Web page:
Friday, March 19, 2004

Bush throws support to tolling interstates and "environmental streamlining."

ISSUES IN-DEPTH: Texas lawmakers pay attention to federal transportation debate

March 19, 2004

by James A. Cooley

The Lone Star Report
Volume 8, Issue 28
Copyright 2004

Chairman Steve Ogden’s (R-College Station) Senate Finance Committee got an inside peek March 15 at congressional negotiations over the federal transportation bill.

Both U.S. Rep. Michael C. Burgess (R-TX) and Federal Highway Administrator Mary E. Peters came by to testify.

Burgess, sole Texas Republican member of the House Transportation and Infrastructure Committee, is deeply involved in discussions to reconcile the differences between House and Senate versions of the bill. Time is of the essence, as the existing Transportation Equity Act for the 21 st Century (TEA-21) expired last Sept. 30.

The single biggest problem, Burgess said, is the billions of dollars in differences between the various versions of the bills. The Senate called for $318 billion in the Safe, Accountable, Flexible, and Efficient Transportation Equity Act of 2003 (SAFETEA), which passed 76-21. Texas senators split, John Cornyn voted for the bill and Kay Bailey Hutchison opposing it due to concerns over whether Texas was receiving an equitable return of federal transportation funds.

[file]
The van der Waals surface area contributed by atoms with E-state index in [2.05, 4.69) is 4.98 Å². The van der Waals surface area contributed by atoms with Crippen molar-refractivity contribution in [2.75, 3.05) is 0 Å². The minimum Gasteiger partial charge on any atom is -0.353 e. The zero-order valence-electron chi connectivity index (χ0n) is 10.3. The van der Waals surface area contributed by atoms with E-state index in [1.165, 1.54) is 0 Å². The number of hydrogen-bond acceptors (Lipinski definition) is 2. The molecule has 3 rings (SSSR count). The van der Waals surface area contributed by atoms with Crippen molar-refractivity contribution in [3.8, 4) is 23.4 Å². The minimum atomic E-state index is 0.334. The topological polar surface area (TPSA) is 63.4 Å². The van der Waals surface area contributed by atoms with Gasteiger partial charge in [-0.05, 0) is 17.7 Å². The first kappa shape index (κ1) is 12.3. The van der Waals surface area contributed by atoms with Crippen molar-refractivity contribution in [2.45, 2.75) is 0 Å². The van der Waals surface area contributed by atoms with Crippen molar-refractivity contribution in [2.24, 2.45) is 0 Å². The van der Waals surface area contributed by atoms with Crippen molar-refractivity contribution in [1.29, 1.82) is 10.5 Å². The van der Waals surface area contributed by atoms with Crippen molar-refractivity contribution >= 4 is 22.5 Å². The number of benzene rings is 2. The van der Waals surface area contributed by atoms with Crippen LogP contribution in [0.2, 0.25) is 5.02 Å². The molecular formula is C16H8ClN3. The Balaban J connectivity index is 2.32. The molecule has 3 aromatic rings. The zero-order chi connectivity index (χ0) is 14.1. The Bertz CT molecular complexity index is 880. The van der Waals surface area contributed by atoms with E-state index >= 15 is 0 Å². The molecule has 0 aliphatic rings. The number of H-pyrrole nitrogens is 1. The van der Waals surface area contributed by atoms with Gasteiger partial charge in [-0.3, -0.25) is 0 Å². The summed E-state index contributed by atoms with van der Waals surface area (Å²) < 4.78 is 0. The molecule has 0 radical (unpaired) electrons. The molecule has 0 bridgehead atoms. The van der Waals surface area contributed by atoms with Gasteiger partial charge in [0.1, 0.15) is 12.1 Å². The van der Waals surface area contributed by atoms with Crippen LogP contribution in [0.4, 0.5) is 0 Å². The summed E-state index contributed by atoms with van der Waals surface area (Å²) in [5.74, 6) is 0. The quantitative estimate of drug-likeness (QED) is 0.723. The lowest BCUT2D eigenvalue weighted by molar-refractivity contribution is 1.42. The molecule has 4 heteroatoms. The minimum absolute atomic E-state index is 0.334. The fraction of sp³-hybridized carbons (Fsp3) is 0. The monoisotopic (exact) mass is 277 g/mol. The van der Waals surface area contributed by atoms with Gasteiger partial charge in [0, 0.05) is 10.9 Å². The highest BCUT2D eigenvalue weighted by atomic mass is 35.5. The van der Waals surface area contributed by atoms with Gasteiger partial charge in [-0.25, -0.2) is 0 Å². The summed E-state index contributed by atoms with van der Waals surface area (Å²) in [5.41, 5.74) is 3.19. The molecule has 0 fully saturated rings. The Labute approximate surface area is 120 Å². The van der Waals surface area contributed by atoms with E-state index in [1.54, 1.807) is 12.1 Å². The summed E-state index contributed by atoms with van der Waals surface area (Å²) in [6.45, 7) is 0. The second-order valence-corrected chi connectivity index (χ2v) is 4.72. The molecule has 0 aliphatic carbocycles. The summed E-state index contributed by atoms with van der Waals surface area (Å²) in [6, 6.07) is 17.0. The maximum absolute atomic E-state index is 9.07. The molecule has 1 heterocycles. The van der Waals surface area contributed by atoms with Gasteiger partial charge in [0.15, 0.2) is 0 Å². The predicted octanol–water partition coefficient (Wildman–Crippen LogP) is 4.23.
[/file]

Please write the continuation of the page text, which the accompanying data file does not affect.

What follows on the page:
Meanwhile, the latest House version still in committee calls for $279.5 billion (the introduced version was $375 billion).

The biggest barrier to both bills is a veto threat from President George W. Bush for any transportation spending package that exceeds $259 billion.

Sen. Jane Nelson (R-Lewisville) raised the funding equity issue that prompted Hutchison’s opposition. Texas pays more in federal motor fuel taxes than it receives in highway funds.

Burgess said he strongly supported legislation (H.R. 2208) introduced by Rep. Tom DeLay (R-TX) that would raise to 95 percent the minimum amount of money each state gets back out of the taxes paid in. Current law sets a floor of 90.5 percent.

Smaller-state senators beat back efforts to include the 95 percent requirement in the bill that left their chamber. Burgess said he is going to fight for the higher rate-of-return in the final version.

Another policy initiative Burgess says he and Hutchison want to push is returning the $400 million in annual federal “Border and Corridors” funding back to its original intent, which was to help states that actually have border with other countries. He noted that states without international borders were getting large sums of funding.

Burgess’ coauthor on this bill (H.R. 2220) is Rep. Eddie Bernice Johnson , (D-TX), a fellow member of the Transportation and Infrastructure committee.

Another Burgess initiative (HR 2864) is the Reforming, Accelerating, and Protecting Interstate Design Act of 2003 (RAPID), which would make several changes to streamline the transportation planning and environmental review process. One major change is that it would allow states to have the environmental reviews on projects occur concurrently, instead of sequentially.

The measure drew praise from Sen. Tommy Williams (R-The Woodlands), who told of a bridge widening project in his district that had already been delayed for almost three years. Though approved by the Environmental Protection Agency, the project was later halted by the Army Corps of Engineers.